The transactional nature of tourism contradicts the hospitality for which Georgia is famous
“My father was a shepherd here from the village of Tsotava,” says Nata. “When he was 39 years old, he fell off his horse and died, leaving five of us children behind. My mother raised us alone. ”This wooden house with a deep veranda that leads to two rooms belongs to Nata’s husband and was built by his father.
Two men play basketball near the road to Upper Omalo. Maria Gochitashvili rides a horse in Upper Omalo while on vacation.
Omalo himself is split in half; Where Upper Omalo focuses on a smaller building envelope beneath centuries-old stone towers that line the slope, Lower Omalo is newer, with dozens of houses dotted around the plateau. Many of them are still in use, either as summer houses or boarding houses. Others are abandoned or used as farms for cows and horses in the summer months before the hike to the plains before winter.
Since the 16th century, shepherds have been moving their flocks from the Tusheti to the Kakheti Plain in autumn
Migration in Tusheti is both a product of tradition and a source of trauma. Since the 16th century, shepherds have drawn their flocks over 120 miles from the Tusheti Mountains to the Kakheti Plain in the fall, where they live until spring before sweeping their tracks and bringing their sheep back to the pristine summer pastures in the mountains.
But in the 1950s the Soviets instigated forced migration of all communities in Tusheti, relocating centuries-old families to the towns and villages of the lowlands and effectively forbidding their return. The break never completely healed; Even after Georgia’s then leader Eduard Shevardnadze allowed families to return to their ancestral home in the 1980s, few withdrew completely. The relative warmth and comfort of the lowlands compared to the harsh conditions of the mountains means that today all but a handful of people are leaving Tusheti for the winter.
Zura Mouravidze and his wife Maia have been coming to Tusheti for decades. Almost 60 years old, Zura’s relationship with his home in Omalo has evolved from a family inheritance to a livelihood. Tusheti, which grazes the Russian republic of Dagestan, remains an important border for Georgia to keep under surveillance against its Russian neighbor. Zura is one of them and comes every two weeks all year round by helicopter to relieve the other guards. “We spend two weeks here, then two weeks in the lowlands to rest,” he says. “It’s not that easy to be here in winter.”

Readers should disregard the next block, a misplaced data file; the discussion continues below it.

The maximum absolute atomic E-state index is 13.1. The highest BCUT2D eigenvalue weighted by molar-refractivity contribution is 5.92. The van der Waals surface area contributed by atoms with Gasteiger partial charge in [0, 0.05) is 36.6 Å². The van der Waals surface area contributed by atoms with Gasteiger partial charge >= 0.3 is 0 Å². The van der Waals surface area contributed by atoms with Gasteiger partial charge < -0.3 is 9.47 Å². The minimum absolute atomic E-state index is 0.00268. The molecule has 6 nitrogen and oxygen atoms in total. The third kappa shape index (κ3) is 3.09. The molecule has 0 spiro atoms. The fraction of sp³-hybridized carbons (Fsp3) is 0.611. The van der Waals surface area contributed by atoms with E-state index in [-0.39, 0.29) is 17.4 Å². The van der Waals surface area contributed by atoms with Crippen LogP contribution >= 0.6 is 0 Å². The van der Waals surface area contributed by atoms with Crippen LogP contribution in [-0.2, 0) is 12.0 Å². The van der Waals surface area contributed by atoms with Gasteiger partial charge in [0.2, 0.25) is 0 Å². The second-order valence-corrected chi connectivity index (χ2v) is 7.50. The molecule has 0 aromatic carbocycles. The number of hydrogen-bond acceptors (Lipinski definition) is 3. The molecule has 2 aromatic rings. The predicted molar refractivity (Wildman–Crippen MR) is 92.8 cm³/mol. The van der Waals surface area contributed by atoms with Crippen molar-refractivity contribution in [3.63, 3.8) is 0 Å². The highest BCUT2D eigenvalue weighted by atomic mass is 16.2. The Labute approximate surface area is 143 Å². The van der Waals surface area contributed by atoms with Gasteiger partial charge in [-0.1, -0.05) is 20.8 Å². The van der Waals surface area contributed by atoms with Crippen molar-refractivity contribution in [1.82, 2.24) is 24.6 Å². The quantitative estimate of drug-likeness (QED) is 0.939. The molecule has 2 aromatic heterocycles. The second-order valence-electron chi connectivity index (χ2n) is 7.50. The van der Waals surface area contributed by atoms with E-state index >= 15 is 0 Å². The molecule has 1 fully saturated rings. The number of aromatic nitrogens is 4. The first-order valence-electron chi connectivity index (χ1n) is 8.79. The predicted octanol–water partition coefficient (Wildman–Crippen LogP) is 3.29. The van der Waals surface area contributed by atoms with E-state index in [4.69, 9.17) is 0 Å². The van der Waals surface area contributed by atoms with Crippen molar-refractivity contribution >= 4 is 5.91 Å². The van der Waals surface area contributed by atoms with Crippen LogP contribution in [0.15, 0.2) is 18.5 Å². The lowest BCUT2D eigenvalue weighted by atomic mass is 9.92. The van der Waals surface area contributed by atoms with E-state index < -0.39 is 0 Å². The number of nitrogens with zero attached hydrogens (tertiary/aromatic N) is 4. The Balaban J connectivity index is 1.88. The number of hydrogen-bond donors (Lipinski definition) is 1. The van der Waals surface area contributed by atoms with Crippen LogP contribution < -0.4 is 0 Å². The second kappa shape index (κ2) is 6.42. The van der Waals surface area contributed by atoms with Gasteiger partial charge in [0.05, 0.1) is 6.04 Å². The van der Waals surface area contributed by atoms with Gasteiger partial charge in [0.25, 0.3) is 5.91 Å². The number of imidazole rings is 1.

Since we turned our house into a guest house, life has changed a lot and for the betterZura Mouravidze
“For me, Tusheti is Canada, the sea, New York, Washington, even Tel Aviv! Everything is there, ”he laughs excitedly. “Seriously, I love Tusheti so much.” Both Zura’s mother and father were born here. Until 15 years ago, Zura worked in the public prosecutor’s office in Telavi and Akhmeta. Ten years ago the Mouravidzen turned their house in Omalo into a guest house “for economic stability,” he says. “Tourism is doing us very well here. Looking back over the past 10 years, life has changed a lot, and for the better. Especially our infrastructure. “
Without a reason to keep returning to Omalo and Tusheti, the region risks being stripped of its citizens and heritage again. On the way back to Tbilisi our car rolls down the mountain and we pass so many gravestones with withered flowers and photos of those whose lives the pass demands that I stop counting. Almost every conversation with locals about the tourism-centric revival of Tusheti and Omalo leads to a single location: whether or not the Abano Pass will be converted into a more reliable, less treacherous route into the mountains, and if so, what could they do? win and what Tusheti could lose.
This report was produced with the assistance of the Georgia National Tourism Administration